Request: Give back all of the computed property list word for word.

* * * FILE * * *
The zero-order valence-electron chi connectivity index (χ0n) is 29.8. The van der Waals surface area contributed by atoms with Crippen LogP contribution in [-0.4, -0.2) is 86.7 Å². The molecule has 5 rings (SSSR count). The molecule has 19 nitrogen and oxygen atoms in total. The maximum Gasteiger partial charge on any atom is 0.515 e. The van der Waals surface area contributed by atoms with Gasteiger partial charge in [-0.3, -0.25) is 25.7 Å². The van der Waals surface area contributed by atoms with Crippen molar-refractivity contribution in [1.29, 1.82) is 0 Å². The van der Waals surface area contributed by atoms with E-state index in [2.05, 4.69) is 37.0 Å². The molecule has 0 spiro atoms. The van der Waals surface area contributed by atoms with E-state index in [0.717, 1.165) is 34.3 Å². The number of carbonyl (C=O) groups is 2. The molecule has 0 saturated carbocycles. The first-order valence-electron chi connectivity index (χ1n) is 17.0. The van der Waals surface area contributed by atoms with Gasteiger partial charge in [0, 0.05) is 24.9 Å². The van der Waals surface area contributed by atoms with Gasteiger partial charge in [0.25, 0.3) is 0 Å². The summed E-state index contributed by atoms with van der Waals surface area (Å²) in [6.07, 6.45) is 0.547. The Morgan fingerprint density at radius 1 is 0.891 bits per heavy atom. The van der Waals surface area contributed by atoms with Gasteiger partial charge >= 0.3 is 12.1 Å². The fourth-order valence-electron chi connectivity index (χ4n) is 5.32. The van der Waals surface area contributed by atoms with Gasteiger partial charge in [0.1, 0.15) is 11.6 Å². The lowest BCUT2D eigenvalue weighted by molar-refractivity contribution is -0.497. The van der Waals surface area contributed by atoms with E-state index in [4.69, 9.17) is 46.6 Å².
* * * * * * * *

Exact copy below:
The zero-order valence-electron chi connectivity index (χ0n) is 29.8. The van der Waals surface area contributed by atoms with Crippen LogP contribution in [-0.4, -0.2) is 86.7 Å². The molecule has 5 rings (SSSR count). The molecule has 19 nitrogen and oxygen atoms in total. The maximum Gasteiger partial charge on any atom is 0.515 e. The van der Waals surface area contributed by atoms with Gasteiger partial charge in [-0.3, -0.25) is 25.7 Å². The van der Waals surface area contributed by atoms with Crippen molar-refractivity contribution in [1.29, 1.82) is 0 Å². The van der Waals surface area contributed by atoms with E-state index in [2.05, 4.69) is 37.0 Å². The molecule has 0 spiro atoms. The van der Waals surface area contributed by atoms with E-state index in [0.717, 1.165) is 34.3 Å². The number of carbonyl (C=O) groups is 2. The molecule has 0 saturated carbocycles. The first-order valence-electron chi connectivity index (χ1n) is 17.0. The van der Waals surface area contributed by atoms with Gasteiger partial charge in [0, 0.05) is 24.9 Å². The van der Waals surface area contributed by atoms with Gasteiger partial charge in [0.25, 0.3) is 0 Å². The summed E-state index contributed by atoms with van der Waals surface area (Å²) in [6.07, 6.45) is 0.547. The Morgan fingerprint density at radius 1 is 0.891 bits per heavy atom. The van der Waals surface area contributed by atoms with Gasteiger partial charge >= 0.3 is 12.1 Å². The fourth-order valence-electron chi connectivity index (χ4n) is 5.32. The van der Waals surface area contributed by atoms with Gasteiger partial charge in [0.1, 0.15) is 11.6 Å². The lowest BCUT2D eigenvalue weighted by molar-refractivity contribution is -0.497. The van der Waals surface area contributed by atoms with E-state index in [4.69, 9.17) is 46.6 Å².